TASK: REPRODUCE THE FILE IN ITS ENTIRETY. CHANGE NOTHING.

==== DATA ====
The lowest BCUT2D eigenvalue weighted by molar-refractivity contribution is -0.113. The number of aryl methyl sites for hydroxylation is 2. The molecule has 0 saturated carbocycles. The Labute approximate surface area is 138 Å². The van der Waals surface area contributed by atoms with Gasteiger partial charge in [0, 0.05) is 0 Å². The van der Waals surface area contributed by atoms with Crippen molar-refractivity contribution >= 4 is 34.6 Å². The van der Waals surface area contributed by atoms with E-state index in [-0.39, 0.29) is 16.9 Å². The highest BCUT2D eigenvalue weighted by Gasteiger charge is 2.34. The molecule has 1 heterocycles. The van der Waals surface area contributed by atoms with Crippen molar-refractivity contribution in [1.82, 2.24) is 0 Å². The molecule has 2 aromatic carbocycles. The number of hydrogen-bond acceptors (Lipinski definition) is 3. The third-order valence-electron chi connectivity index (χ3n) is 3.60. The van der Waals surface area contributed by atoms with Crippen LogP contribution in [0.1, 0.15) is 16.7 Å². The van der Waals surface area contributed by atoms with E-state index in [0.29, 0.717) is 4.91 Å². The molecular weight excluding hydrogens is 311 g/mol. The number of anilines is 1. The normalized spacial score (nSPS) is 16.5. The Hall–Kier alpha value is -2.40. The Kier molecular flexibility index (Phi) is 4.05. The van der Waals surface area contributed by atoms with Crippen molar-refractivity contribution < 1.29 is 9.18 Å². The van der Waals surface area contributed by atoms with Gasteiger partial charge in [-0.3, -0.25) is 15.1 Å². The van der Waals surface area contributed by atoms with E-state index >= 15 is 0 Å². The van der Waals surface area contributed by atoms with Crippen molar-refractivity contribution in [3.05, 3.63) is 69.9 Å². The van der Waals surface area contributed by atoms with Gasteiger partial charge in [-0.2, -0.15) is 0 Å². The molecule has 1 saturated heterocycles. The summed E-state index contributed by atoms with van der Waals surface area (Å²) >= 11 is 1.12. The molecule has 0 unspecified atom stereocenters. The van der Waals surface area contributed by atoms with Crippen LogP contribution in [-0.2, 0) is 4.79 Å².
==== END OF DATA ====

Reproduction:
The lowest BCUT2D eigenvalue weighted by molar-refractivity contribution is -0.113. The number of aryl methyl sites for hydroxylation is 2. The molecule has 0 saturated carbocycles. The Labute approximate surface area is 138 Å². The van der Waals surface area contributed by atoms with Gasteiger partial charge in [0, 0.05) is 0 Å². The van der Waals surface area contributed by atoms with Crippen molar-refractivity contribution >= 4 is 34.6 Å². The van der Waals surface area contributed by atoms with E-state index in [-0.39, 0.29) is 16.9 Å². The highest BCUT2D eigenvalue weighted by Gasteiger charge is 2.34. The molecule has 1 heterocycles. The van der Waals surface area contributed by atoms with Crippen molar-refractivity contribution in [1.82, 2.24) is 0 Å². The molecule has 2 aromatic carbocycles. The number of hydrogen-bond acceptors (Lipinski definition) is 3. The third-order valence-electron chi connectivity index (χ3n) is 3.60. The van der Waals surface area contributed by atoms with Crippen LogP contribution in [0.1, 0.15) is 16.7 Å². The van der Waals surface area contributed by atoms with E-state index in [0.29, 0.717) is 4.91 Å². The molecular weight excluding hydrogens is 311 g/mol. The number of anilines is 1. The normalized spacial score (nSPS) is 16.5. The Hall–Kier alpha value is -2.40. The Kier molecular flexibility index (Phi) is 4.05. The van der Waals surface area contributed by atoms with Crippen molar-refractivity contribution < 1.29 is 9.18 Å². The van der Waals surface area contributed by atoms with Gasteiger partial charge in [-0.3, -0.25) is 15.1 Å². The van der Waals surface area contributed by atoms with E-state index >= 15 is 0 Å². The van der Waals surface area contributed by atoms with Crippen molar-refractivity contribution in [3.05, 3.63) is 69.9 Å². The van der Waals surface area contributed by atoms with Gasteiger partial charge in [-0.2, -0.15) is 0 Å². The molecule has 1 saturated heterocycles. The summed E-state index contributed by atoms with van der Waals surface area (Å²) >= 11 is 1.12. The molecule has 0 unspecified atom stereocenters. The van der Waals surface area contributed by atoms with Crippen LogP contribution in [-0.2, 0) is 4.79 Å².